Only a week ago the room had been corrupted by terror, hatred, and violent white rage. That day, I was witness to the holy sanctuary being reclaimed by revolutionary love.  The powerful, revolutionary love flowed over us that day, we were baptized by it and made new.  It was there, in that moment that I received my call, out of the wilderness to be a Unitarian Minister, to serve this revolutionary love that looks like moral courage when it is activated.

I experienced Revolutionary Love and it has culminated in a call to ministry.  But I have felt revolutionary love in other ways too.  In the same way Irshad Manji experienced.  She experiences it as the willingness in the heart to make a mistake and self-compassion and the resolve to right a wrong.  Like Manji, I too have failed, and allowed my failure to form a new strategy towards revolutionary love.

As a community educator for an AIDS service organization in Asheville, NC, one of my jobs was to support community leaders living in government subsidized housing projects, to stop the spread of HIV/Hep C and STDs.  Entering these housing communities was a wilderness experience for me, and I was afraid.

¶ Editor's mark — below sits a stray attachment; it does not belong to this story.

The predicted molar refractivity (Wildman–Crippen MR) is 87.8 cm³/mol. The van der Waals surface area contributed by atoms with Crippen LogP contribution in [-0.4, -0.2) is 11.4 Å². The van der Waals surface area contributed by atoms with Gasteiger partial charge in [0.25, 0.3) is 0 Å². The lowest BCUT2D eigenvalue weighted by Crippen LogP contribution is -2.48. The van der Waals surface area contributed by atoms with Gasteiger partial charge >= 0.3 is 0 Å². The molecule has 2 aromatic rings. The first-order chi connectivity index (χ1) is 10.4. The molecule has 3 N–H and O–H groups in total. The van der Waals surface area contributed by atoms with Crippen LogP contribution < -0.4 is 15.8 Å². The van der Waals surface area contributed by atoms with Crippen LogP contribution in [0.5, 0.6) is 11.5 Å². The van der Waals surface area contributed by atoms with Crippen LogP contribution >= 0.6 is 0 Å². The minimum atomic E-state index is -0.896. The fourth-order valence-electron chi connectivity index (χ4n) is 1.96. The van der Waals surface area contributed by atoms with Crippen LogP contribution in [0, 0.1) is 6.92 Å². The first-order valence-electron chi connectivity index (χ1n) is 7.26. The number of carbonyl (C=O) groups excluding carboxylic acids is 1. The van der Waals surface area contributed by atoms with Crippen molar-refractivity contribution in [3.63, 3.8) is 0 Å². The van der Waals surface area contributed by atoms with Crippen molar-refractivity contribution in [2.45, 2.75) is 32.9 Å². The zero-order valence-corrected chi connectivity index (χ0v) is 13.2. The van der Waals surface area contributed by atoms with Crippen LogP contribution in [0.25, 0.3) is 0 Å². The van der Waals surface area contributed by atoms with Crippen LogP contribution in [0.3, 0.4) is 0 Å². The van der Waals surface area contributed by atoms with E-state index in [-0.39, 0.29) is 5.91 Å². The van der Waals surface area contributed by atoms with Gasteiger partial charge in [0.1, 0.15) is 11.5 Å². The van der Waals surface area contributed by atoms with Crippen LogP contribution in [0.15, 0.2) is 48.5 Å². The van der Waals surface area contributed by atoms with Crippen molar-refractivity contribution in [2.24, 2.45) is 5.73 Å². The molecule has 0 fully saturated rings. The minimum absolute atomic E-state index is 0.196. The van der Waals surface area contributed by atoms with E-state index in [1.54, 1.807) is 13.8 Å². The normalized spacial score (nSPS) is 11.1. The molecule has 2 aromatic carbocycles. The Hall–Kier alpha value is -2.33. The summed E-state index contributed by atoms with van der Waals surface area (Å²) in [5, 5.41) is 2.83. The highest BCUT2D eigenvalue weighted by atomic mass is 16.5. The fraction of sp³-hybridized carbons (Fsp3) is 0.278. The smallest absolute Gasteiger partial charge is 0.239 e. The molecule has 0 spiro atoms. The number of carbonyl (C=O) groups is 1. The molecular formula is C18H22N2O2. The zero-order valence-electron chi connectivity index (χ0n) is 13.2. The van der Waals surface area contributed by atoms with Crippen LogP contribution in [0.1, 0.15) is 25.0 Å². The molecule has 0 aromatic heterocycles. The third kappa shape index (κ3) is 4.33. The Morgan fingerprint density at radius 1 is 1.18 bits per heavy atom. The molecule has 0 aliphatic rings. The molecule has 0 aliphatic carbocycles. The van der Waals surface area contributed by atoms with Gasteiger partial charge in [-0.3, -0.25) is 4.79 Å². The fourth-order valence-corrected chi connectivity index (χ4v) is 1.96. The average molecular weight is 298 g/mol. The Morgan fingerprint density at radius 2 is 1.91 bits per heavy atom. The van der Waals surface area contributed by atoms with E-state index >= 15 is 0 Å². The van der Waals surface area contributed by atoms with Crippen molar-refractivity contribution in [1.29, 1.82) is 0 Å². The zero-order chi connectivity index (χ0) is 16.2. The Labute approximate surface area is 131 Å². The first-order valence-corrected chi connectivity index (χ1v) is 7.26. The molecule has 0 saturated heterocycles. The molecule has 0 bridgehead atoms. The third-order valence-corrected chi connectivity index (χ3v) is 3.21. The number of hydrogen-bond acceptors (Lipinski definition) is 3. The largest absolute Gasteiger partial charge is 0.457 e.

My community contact was named Alicia, and here was how I worked “with” her.  I would ring her bell, say hello, drop off my education supplies to her, and get out of there.  She often invited me to stay for food, or to sit and chat, but I simply asked for her encounter numbers for my paperwork, and told her I needed to get back to the office.

After a few months of this, she called my co-worker, and asked if he would be her contact.